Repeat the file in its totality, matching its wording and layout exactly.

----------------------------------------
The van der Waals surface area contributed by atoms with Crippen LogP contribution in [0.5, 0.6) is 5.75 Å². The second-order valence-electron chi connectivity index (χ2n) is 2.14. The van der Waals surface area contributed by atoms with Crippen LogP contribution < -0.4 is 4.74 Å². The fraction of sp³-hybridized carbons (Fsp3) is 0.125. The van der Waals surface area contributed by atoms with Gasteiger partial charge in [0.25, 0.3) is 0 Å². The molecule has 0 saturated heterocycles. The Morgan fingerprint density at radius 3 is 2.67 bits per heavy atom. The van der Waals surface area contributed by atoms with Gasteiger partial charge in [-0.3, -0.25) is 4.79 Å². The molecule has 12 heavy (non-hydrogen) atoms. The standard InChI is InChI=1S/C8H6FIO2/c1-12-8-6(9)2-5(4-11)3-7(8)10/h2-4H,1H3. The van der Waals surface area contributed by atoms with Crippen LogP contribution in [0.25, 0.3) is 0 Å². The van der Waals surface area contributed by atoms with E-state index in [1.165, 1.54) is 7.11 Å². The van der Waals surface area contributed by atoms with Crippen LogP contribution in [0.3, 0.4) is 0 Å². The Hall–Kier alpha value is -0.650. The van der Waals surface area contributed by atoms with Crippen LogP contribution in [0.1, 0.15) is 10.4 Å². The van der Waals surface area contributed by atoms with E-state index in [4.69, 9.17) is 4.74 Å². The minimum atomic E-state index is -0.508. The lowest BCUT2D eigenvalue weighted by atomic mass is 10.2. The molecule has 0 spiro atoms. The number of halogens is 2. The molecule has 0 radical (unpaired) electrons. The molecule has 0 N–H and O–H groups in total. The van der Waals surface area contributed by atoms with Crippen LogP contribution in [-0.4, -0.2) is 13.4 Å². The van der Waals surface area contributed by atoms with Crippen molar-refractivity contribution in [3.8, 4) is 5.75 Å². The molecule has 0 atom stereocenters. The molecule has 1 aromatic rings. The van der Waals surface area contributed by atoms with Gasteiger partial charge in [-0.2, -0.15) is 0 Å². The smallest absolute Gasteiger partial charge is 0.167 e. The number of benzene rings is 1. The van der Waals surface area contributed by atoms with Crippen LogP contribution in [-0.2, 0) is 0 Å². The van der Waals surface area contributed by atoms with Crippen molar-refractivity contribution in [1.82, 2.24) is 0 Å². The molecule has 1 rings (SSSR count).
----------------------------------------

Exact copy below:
The van der Waals surface area contributed by atoms with Crippen LogP contribution in [0.5, 0.6) is 5.75 Å². The second-order valence-electron chi connectivity index (χ2n) is 2.14. The van der Waals surface area contributed by atoms with Crippen LogP contribution < -0.4 is 4.74 Å². The fraction of sp³-hybridized carbons (Fsp3) is 0.125. The van der Waals surface area contributed by atoms with Gasteiger partial charge in [0.25, 0.3) is 0 Å². The molecule has 0 saturated heterocycles. The Morgan fingerprint density at radius 3 is 2.67 bits per heavy atom. The van der Waals surface area contributed by atoms with Gasteiger partial charge in [-0.3, -0.25) is 4.79 Å². The molecule has 12 heavy (non-hydrogen) atoms. The standard InChI is InChI=1S/C8H6FIO2/c1-12-8-6(9)2-5(4-11)3-7(8)10/h2-4H,1H3. The van der Waals surface area contributed by atoms with Crippen LogP contribution in [0.25, 0.3) is 0 Å². The van der Waals surface area contributed by atoms with E-state index in [1.165, 1.54) is 7.11 Å². The van der Waals surface area contributed by atoms with Crippen LogP contribution in [0.3, 0.4) is 0 Å². The Hall–Kier alpha value is -0.650. The van der Waals surface area contributed by atoms with Crippen LogP contribution in [0.1, 0.15) is 10.4 Å². The van der Waals surface area contributed by atoms with E-state index in [4.69, 9.17) is 4.74 Å². The minimum atomic E-state index is -0.508. The lowest BCUT2D eigenvalue weighted by atomic mass is 10.2. The molecule has 0 spiro atoms. The number of halogens is 2. The molecule has 0 radical (unpaired) electrons. The molecule has 0 N–H and O–H groups in total. The van der Waals surface area contributed by atoms with Crippen LogP contribution in [-0.4, -0.2) is 13.4 Å². The van der Waals surface area contributed by atoms with Crippen molar-refractivity contribution in [3.8, 4) is 5.75 Å². The molecule has 0 atom stereocenters. The molecule has 1 aromatic rings. The van der Waals surface area contributed by atoms with Gasteiger partial charge in [-0.2, -0.15) is 0 Å². The smallest absolute Gasteiger partial charge is 0.167 e. The number of benzene rings is 1. The van der Waals surface area contributed by atoms with Crippen LogP contribution in [-0.2, 0) is 0 Å². The van der Waals surface area contributed by atoms with Crippen molar-refractivity contribution in [1.82, 2.24) is 0 Å². The molecule has 1 rings (SSSR count).